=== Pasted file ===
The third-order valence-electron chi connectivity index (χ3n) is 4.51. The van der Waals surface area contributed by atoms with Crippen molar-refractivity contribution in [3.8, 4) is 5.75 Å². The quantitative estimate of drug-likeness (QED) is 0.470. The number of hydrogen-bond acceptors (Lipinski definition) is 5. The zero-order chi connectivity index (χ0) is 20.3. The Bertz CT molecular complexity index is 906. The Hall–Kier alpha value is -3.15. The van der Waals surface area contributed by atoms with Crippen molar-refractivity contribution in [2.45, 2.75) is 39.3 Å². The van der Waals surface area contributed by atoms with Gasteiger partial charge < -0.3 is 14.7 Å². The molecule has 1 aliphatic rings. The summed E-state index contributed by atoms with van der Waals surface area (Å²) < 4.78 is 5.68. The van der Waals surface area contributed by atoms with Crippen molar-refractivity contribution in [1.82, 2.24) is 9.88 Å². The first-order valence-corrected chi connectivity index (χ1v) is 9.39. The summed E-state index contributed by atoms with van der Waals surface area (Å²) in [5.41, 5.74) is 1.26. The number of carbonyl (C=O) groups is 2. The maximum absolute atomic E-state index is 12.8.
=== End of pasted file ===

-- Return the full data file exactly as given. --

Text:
The third-order valence-electron chi connectivity index (χ3n) is 4.51. The van der Waals surface area contributed by atoms with Crippen molar-refractivity contribution in [3.8, 4) is 5.75 Å². The quantitative estimate of drug-likeness (QED) is 0.470. The number of hydrogen-bond acceptors (Lipinski definition) is 5. The zero-order chi connectivity index (χ0) is 20.3. The Bertz CT molecular complexity index is 906. The Hall–Kier alpha value is -3.15. The van der Waals surface area contributed by atoms with Crippen molar-refractivity contribution in [2.45, 2.75) is 39.3 Å². The van der Waals surface area contributed by atoms with Gasteiger partial charge < -0.3 is 14.7 Å². The molecule has 1 aliphatic rings. The summed E-state index contributed by atoms with van der Waals surface area (Å²) < 4.78 is 5.68. The van der Waals surface area contributed by atoms with Crippen molar-refractivity contribution in [1.82, 2.24) is 9.88 Å². The first-order valence-corrected chi connectivity index (χ1v) is 9.39. The summed E-state index contributed by atoms with van der Waals surface area (Å²) in [5.41, 5.74) is 1.26. The number of carbonyl (C=O) groups is 2. The maximum absolute atomic E-state index is 12.8.